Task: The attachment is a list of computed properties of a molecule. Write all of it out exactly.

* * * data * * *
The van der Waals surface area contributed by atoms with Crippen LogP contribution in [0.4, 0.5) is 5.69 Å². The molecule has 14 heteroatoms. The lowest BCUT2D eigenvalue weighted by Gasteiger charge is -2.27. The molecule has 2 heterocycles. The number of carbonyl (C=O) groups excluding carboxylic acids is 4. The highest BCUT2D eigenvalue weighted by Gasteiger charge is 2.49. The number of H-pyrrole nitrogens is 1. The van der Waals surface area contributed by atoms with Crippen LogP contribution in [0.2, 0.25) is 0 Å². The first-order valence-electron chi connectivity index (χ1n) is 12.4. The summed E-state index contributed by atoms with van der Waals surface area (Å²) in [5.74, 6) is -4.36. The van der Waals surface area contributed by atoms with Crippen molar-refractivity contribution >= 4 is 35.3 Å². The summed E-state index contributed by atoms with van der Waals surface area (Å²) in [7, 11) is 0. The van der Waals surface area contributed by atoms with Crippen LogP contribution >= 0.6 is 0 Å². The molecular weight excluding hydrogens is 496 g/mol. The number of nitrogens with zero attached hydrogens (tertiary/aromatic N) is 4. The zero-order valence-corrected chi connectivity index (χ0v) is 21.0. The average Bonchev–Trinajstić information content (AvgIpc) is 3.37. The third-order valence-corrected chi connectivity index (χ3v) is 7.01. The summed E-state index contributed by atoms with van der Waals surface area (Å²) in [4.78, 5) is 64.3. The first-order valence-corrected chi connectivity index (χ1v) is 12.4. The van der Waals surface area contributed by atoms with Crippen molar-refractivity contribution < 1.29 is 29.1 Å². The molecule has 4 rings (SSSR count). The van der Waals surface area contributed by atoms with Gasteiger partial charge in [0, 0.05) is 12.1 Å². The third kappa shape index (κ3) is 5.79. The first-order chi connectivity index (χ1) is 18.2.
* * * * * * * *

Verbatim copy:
The van der Waals surface area contributed by atoms with Crippen LogP contribution in [0.4, 0.5) is 5.69 Å². The molecule has 14 heteroatoms. The lowest BCUT2D eigenvalue weighted by Gasteiger charge is -2.27. The molecule has 2 heterocycles. The number of carbonyl (C=O) groups excluding carboxylic acids is 4. The highest BCUT2D eigenvalue weighted by Gasteiger charge is 2.49. The number of H-pyrrole nitrogens is 1. The van der Waals surface area contributed by atoms with Crippen LogP contribution in [0.2, 0.25) is 0 Å². The first-order valence-electron chi connectivity index (χ1n) is 12.4. The summed E-state index contributed by atoms with van der Waals surface area (Å²) in [5.74, 6) is -4.36. The van der Waals surface area contributed by atoms with Crippen molar-refractivity contribution >= 4 is 35.3 Å². The summed E-state index contributed by atoms with van der Waals surface area (Å²) in [7, 11) is 0. The van der Waals surface area contributed by atoms with Crippen LogP contribution >= 0.6 is 0 Å². The molecular weight excluding hydrogens is 496 g/mol. The number of nitrogens with zero attached hydrogens (tertiary/aromatic N) is 4. The zero-order valence-corrected chi connectivity index (χ0v) is 21.0. The average Bonchev–Trinajstić information content (AvgIpc) is 3.37. The third-order valence-corrected chi connectivity index (χ3v) is 7.01. The summed E-state index contributed by atoms with van der Waals surface area (Å²) in [4.78, 5) is 64.3. The first-order valence-corrected chi connectivity index (χ1v) is 12.4. The van der Waals surface area contributed by atoms with Crippen molar-refractivity contribution < 1.29 is 29.1 Å². The molecule has 4 rings (SSSR count). The van der Waals surface area contributed by atoms with Gasteiger partial charge in [0, 0.05) is 12.1 Å². The third kappa shape index (κ3) is 5.79. The first-order chi connectivity index (χ1) is 18.2.